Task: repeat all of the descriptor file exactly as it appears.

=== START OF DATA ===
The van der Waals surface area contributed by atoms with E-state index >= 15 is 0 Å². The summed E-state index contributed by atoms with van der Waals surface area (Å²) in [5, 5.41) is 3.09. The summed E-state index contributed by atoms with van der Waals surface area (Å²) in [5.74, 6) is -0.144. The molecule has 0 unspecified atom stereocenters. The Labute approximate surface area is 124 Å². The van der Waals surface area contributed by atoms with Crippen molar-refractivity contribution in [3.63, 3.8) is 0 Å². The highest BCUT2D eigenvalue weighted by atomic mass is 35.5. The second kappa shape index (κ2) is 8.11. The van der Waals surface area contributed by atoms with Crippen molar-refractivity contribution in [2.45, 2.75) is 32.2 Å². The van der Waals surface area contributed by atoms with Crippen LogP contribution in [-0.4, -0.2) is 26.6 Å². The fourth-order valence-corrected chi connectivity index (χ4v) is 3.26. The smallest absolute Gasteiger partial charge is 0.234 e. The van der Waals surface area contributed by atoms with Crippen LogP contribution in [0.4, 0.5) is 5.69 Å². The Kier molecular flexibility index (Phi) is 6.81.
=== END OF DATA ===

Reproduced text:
The van der Waals surface area contributed by atoms with E-state index >= 15 is 0 Å². The summed E-state index contributed by atoms with van der Waals surface area (Å²) in [5, 5.41) is 3.09. The summed E-state index contributed by atoms with van der Waals surface area (Å²) in [5.74, 6) is -0.144. The molecule has 0 unspecified atom stereocenters. The Labute approximate surface area is 124 Å². The van der Waals surface area contributed by atoms with Crippen molar-refractivity contribution in [3.63, 3.8) is 0 Å². The highest BCUT2D eigenvalue weighted by atomic mass is 35.5. The second kappa shape index (κ2) is 8.11. The van der Waals surface area contributed by atoms with Crippen molar-refractivity contribution in [2.45, 2.75) is 32.2 Å². The van der Waals surface area contributed by atoms with Crippen LogP contribution in [-0.4, -0.2) is 26.6 Å². The fourth-order valence-corrected chi connectivity index (χ4v) is 3.26. The smallest absolute Gasteiger partial charge is 0.234 e. The van der Waals surface area contributed by atoms with Crippen LogP contribution in [0.4, 0.5) is 5.69 Å². The Kier molecular flexibility index (Phi) is 6.81.